Flores Settlement Agreement: Why is the Administration Proposing New Regulations?

Published   on October 1, 2018

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  • In 1985, 15-year-old Jenny Lisette Flores fled civil war in her home country of El Salvador and journeyed to the United States. When she arrived in California, she was arrested and sent to a detention center, where she was housed with adult strangers and subject to frequent strip searches. Jenny endured two months of these conditions, despite her aunt’s willingness to care for her, because the government refused to release Jenny from custody.


  • That year, immigrant and child advocates sued to enact stronger safeguards for kids like Jenny. In 1997, the advocates and the federal government agreed to a set of rules now known as the “Flores settlement agreement.” This agreement requires our government to release detained children as soon as possible, and to care for them in safe, clean, and appropriately licensed shelters and facilities while they are in government custody. It applies to all children, regardless of whether they enter the country alone or with their families.


  • As part of the original settlement agreement, the government pledged to put regulations in place that would create official rules about how federal agencies should treat detained children. A 2001 stipulation allows the government to publish final regulations that would implement and terminate the Flores settlement agreement. The final regulations, however, would need to be consistent with the substantive terms and spirit of the settlement. For more than twenty years, the government has not finalized these regulations, leaving the Flores settlement agreement still in effect.


  • Unlike laws, which are passed by Congress, regulations are written by unelected officials who work in federal agencies. To make regulations, an agency must first publish a draft of the new regulations and give the public time – typically between thirty and sixty days – to send in comments about whether the regulations should take effect. The agency must evaluate and respond to the comments before finalizing any regulation. If finalized, the regulations can be challenged in court, where judges will review whether the agency did in fact take public comments into account.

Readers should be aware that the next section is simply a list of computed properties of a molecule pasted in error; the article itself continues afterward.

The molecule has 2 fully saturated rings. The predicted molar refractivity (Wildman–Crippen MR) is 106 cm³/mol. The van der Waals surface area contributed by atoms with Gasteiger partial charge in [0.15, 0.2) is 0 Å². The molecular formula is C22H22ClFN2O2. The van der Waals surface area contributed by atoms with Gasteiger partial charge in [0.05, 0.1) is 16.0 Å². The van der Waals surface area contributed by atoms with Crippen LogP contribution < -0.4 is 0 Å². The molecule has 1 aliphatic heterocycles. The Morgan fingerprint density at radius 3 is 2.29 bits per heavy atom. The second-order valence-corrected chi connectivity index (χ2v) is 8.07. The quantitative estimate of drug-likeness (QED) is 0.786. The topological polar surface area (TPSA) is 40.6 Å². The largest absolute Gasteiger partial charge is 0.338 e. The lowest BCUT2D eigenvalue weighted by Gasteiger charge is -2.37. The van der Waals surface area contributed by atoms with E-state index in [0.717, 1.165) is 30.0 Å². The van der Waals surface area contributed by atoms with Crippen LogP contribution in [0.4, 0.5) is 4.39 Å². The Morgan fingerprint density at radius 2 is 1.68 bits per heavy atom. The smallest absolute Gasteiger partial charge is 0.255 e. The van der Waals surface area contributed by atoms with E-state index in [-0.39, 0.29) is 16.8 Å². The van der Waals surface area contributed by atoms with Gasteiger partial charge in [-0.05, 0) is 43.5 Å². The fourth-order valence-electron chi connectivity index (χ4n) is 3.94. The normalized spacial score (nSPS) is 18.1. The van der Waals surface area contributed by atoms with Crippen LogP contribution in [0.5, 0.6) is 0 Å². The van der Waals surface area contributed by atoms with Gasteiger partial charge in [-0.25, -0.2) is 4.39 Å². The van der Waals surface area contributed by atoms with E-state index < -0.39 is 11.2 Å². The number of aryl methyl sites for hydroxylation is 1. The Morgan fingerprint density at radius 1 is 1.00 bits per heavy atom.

Why is the Trump Administration Proposing New Regulations on Flores Now?

  • The Trump Administration has sought to change specific provisions of the settlement to allow the government to detain children longer, particularly in response to the pushback the administration faced when it began separating families at the border. In June, it asked a judge for permission to stop obeying parts of the agreement, but the judge denied the government’s request. On September 7th, the administration tried to get out of the Flores settlement agreement again by issuing proposed regulations to try to replace the agreement. These regulations would give the administration power to detain children indefinitely and to potentially deny them food and care when they need it most.


  • Though the administration is following the normal process for proposing regulations, the proposed regulations would be harmful to children and contrary to Flores. It is important for the public to explain to the agency that the proposed regulations remove many of the safeguards from the Flores settlement agreement. According to the agreement, official regulations will only replace the agreement if they are consistent with its terms. The proposed regulations do not follow the rules for safe treatment of children laid out in the Flores settlement agreement. If the agency receives comments explaining that the new regulations are inconsistent and does not fix them, a federal judge may throw out the regulations.
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